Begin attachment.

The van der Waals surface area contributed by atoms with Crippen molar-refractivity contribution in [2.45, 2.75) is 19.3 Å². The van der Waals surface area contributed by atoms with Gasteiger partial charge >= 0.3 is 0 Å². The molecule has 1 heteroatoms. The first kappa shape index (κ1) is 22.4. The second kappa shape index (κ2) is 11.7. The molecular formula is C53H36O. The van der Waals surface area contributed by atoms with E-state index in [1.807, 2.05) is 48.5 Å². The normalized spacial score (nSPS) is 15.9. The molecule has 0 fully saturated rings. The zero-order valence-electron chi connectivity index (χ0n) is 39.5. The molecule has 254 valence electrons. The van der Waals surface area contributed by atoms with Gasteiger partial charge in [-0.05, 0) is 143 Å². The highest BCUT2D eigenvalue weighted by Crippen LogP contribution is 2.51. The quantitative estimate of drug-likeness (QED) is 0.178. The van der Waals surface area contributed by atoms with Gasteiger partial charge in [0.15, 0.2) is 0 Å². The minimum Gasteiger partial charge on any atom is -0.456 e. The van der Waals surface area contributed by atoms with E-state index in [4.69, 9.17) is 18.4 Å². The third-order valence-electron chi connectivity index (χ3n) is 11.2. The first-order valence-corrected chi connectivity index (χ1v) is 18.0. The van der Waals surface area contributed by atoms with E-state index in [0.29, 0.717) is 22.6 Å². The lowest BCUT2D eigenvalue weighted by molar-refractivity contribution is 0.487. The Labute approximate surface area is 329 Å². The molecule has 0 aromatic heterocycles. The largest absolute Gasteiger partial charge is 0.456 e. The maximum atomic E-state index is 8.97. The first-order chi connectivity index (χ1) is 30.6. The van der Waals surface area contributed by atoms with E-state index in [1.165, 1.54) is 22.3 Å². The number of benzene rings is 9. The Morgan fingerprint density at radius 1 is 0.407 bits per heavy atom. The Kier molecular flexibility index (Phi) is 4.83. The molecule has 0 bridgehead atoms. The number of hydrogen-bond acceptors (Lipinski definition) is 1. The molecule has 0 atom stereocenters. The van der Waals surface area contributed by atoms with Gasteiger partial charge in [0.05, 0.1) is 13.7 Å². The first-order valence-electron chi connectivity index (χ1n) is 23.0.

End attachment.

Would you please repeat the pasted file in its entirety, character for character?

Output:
The van der Waals surface area contributed by atoms with Crippen molar-refractivity contribution in [2.45, 2.75) is 19.3 Å². The van der Waals surface area contributed by atoms with Gasteiger partial charge >= 0.3 is 0 Å². The molecule has 1 heteroatoms. The first kappa shape index (κ1) is 22.4. The second kappa shape index (κ2) is 11.7. The molecular formula is C53H36O. The van der Waals surface area contributed by atoms with E-state index in [1.807, 2.05) is 48.5 Å². The normalized spacial score (nSPS) is 15.9. The molecule has 0 fully saturated rings. The zero-order valence-electron chi connectivity index (χ0n) is 39.5. The molecule has 254 valence electrons. The van der Waals surface area contributed by atoms with Gasteiger partial charge in [-0.05, 0) is 143 Å². The highest BCUT2D eigenvalue weighted by Crippen LogP contribution is 2.51. The quantitative estimate of drug-likeness (QED) is 0.178. The van der Waals surface area contributed by atoms with Gasteiger partial charge in [0.15, 0.2) is 0 Å². The minimum Gasteiger partial charge on any atom is -0.456 e. The van der Waals surface area contributed by atoms with E-state index in [4.69, 9.17) is 18.4 Å². The third-order valence-electron chi connectivity index (χ3n) is 11.2. The first-order valence-corrected chi connectivity index (χ1v) is 18.0. The van der Waals surface area contributed by atoms with E-state index in [0.29, 0.717) is 22.6 Å². The lowest BCUT2D eigenvalue weighted by molar-refractivity contribution is 0.487. The Labute approximate surface area is 329 Å². The molecule has 0 aromatic heterocycles. The largest absolute Gasteiger partial charge is 0.456 e. The maximum atomic E-state index is 8.97. The first-order chi connectivity index (χ1) is 30.6. The van der Waals surface area contributed by atoms with E-state index in [1.165, 1.54) is 22.3 Å². The number of benzene rings is 9. The Morgan fingerprint density at radius 1 is 0.407 bits per heavy atom. The Kier molecular flexibility index (Phi) is 4.83. The molecule has 0 bridgehead atoms. The number of hydrogen-bond acceptors (Lipinski definition) is 1. The molecule has 0 atom stereocenters. The van der Waals surface area contributed by atoms with Gasteiger partial charge in [0.05, 0.1) is 13.7 Å². The first-order valence-electron chi connectivity index (χ1n) is 23.0.